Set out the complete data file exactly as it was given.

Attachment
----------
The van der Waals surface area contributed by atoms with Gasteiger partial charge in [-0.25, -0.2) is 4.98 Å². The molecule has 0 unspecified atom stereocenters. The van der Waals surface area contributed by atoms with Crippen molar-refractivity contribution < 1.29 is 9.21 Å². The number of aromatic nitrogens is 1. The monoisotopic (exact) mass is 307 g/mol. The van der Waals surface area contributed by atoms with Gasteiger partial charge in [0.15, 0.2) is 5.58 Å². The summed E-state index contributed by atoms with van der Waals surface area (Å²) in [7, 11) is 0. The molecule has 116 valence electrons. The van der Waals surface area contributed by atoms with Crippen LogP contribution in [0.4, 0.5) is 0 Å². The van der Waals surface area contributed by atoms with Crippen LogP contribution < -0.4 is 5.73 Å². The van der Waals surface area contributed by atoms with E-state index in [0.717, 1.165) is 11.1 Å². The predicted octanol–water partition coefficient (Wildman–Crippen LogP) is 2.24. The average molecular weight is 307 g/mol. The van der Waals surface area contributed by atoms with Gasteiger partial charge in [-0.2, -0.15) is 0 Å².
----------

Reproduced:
The van der Waals surface area contributed by atoms with Gasteiger partial charge in [-0.25, -0.2) is 4.98 Å². The molecule has 0 unspecified atom stereocenters. The van der Waals surface area contributed by atoms with Crippen molar-refractivity contribution < 1.29 is 9.21 Å². The number of aromatic nitrogens is 1. The monoisotopic (exact) mass is 307 g/mol. The van der Waals surface area contributed by atoms with Gasteiger partial charge in [0.15, 0.2) is 5.58 Å². The summed E-state index contributed by atoms with van der Waals surface area (Å²) in [7, 11) is 0. The molecule has 116 valence electrons. The van der Waals surface area contributed by atoms with Crippen LogP contribution in [0.4, 0.5) is 0 Å². The van der Waals surface area contributed by atoms with Crippen LogP contribution < -0.4 is 5.73 Å². The van der Waals surface area contributed by atoms with E-state index in [0.717, 1.165) is 11.1 Å². The predicted octanol–water partition coefficient (Wildman–Crippen LogP) is 2.24. The average molecular weight is 307 g/mol. The van der Waals surface area contributed by atoms with Gasteiger partial charge in [-0.2, -0.15) is 0 Å².